…a free verse that is really free. I remember learning “Trees” by Joyce Kilmer when I was in eighth grade. At that age, one usually wonders what on earth good memorizing a poem will be… while joyfully memorizing all the pop lyrics that come along. Hello, young Me? Most lyrics rhyme, like the trees of Kilmer’s time, and they are poetry! In fact, Kilmer’s poem is often described as a lyric poem!
In six rhyming couplets in iambic tetrameter, Kilmer’s poem also introduced me to personification—something I knew intimately, but hadn’t the word for, since being introduced to characters like the Three Little Pigs and the Big Bad Wolf. And I remember my elementary teachers at Read School in Bridgeport, Connecticut, with great fondness. They saw past the glasses and pigtails and the insecurity to the potential and promise in the plain little girl before them.
Miss Helen Carroll was the one who assigned the memorization of “Trees,” and so grateful for the excellent teacher she was, I kept in touch with her beyond my college years until she died. Her encouragement led me to dare to contribute to school newspapers and yearbooks, and to continue to learn and love literature.
Being a bit of a respectful rebel all my life helped me understand the drive behind inquisitive, creative, and daring minds. So it was I found a kindred spirit in Edward Estlin Cummings (E.E. or e.e., depending on your stance in the debate) and was intrigued with his free verse works as well as abandonment of conventional grammar and punctuation to create a more compelling expression of thought beyond his traditional works.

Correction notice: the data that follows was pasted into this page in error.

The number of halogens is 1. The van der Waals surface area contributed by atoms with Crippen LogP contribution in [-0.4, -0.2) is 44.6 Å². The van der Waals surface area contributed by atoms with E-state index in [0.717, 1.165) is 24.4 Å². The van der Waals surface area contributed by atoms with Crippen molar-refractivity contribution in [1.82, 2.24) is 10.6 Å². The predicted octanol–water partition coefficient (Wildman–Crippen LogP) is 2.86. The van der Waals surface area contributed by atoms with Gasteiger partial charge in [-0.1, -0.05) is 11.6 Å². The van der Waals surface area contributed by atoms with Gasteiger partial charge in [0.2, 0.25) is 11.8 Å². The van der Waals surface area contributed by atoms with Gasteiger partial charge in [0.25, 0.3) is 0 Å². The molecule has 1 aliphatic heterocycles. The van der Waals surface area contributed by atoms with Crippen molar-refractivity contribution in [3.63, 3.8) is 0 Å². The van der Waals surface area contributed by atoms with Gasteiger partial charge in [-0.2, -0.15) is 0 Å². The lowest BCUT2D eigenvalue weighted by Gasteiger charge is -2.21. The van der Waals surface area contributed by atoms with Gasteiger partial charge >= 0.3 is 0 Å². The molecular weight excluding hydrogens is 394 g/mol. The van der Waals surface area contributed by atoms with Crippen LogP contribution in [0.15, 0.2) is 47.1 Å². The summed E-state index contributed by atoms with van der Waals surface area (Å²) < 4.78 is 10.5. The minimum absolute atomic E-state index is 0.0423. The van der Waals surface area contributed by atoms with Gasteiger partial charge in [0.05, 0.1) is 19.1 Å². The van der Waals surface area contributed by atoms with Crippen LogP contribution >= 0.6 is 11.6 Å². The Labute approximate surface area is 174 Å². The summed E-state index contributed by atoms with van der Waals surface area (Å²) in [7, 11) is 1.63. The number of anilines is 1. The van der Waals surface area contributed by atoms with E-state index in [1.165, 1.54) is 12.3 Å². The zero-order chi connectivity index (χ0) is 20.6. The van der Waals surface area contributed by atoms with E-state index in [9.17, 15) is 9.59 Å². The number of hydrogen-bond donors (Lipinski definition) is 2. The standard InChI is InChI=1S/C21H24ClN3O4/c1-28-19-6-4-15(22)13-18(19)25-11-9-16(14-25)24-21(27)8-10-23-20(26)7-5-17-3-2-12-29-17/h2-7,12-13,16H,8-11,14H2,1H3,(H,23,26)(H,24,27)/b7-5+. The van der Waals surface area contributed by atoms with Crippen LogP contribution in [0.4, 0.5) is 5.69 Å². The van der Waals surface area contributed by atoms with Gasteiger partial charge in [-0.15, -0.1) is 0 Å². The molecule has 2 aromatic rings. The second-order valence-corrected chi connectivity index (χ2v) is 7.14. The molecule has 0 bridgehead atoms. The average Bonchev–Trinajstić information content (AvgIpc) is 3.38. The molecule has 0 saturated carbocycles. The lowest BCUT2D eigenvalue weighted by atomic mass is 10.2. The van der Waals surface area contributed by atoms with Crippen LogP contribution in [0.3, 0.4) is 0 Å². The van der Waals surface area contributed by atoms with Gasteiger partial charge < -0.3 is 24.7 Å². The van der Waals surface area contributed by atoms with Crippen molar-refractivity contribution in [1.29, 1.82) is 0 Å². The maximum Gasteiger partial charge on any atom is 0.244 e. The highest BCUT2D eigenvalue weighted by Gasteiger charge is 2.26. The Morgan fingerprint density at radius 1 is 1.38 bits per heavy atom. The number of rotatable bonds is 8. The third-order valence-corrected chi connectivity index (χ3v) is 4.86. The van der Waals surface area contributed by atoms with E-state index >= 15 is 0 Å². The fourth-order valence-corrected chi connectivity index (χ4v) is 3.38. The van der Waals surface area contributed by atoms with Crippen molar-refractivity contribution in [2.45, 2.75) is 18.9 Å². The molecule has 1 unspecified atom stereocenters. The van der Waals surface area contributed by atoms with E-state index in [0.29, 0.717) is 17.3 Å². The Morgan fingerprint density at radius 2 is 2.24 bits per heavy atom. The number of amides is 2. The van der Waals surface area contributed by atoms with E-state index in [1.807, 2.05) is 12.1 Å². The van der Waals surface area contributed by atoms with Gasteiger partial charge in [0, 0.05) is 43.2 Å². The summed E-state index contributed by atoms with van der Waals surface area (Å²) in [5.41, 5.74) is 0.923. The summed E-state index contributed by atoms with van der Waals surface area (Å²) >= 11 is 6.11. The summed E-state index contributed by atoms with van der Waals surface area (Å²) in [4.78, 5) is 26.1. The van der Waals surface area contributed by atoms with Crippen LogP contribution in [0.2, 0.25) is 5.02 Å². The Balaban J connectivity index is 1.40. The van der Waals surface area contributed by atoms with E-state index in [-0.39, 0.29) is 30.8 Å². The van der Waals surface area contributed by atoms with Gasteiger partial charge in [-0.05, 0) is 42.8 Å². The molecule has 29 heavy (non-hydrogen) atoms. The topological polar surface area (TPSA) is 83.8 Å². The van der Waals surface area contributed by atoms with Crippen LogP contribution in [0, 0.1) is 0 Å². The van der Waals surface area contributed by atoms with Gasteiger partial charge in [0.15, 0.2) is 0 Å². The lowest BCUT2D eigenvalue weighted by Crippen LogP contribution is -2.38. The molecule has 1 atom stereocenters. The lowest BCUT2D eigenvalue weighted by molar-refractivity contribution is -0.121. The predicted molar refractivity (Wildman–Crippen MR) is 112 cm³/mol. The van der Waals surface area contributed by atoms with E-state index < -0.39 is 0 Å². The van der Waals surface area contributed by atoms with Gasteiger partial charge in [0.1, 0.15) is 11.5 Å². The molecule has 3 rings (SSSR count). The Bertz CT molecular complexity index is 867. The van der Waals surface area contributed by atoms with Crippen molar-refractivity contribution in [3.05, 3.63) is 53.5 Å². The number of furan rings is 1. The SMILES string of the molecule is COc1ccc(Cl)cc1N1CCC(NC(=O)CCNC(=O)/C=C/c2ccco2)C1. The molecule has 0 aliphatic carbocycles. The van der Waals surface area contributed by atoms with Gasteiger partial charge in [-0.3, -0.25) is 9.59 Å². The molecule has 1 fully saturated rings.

At last we come to the connection between “Trees,” E.E., me, and free verse. I think. Free verse tends to be like natural speech, but the poet can use such elements as rhyme, meter, alliteration, assonance, symbolism, ambiguity, and so much more to convey his message. So my reaction to Robert Frost’s comment that writing free verse was “like playing tennis without a net” is that it’s still tennis. It’s still a game requiring the clever and effective use of tools and skills within certain boundaries to attain a win. Boundaries? Of course. Two people cannot expect to play tennis with “A” at one end of a football field, and “B” at the other. One can’t write a Trigonometry textbook and call it poetry, unless it has poetic elements.
There are some forms of the poetic art that drive me crazy: those that seem like a flash fiction challenge, and those that appear to be internal dialogue that zig-zags across-the-ball-field. Okay, so I know not all people choose vanilla ice cream as their favorite, as I do, but I’ve learned to live with their lack of taste. Pun intended. Still, please employ a modicum of decorum when you play the game, and act as if the net were there. Thank you.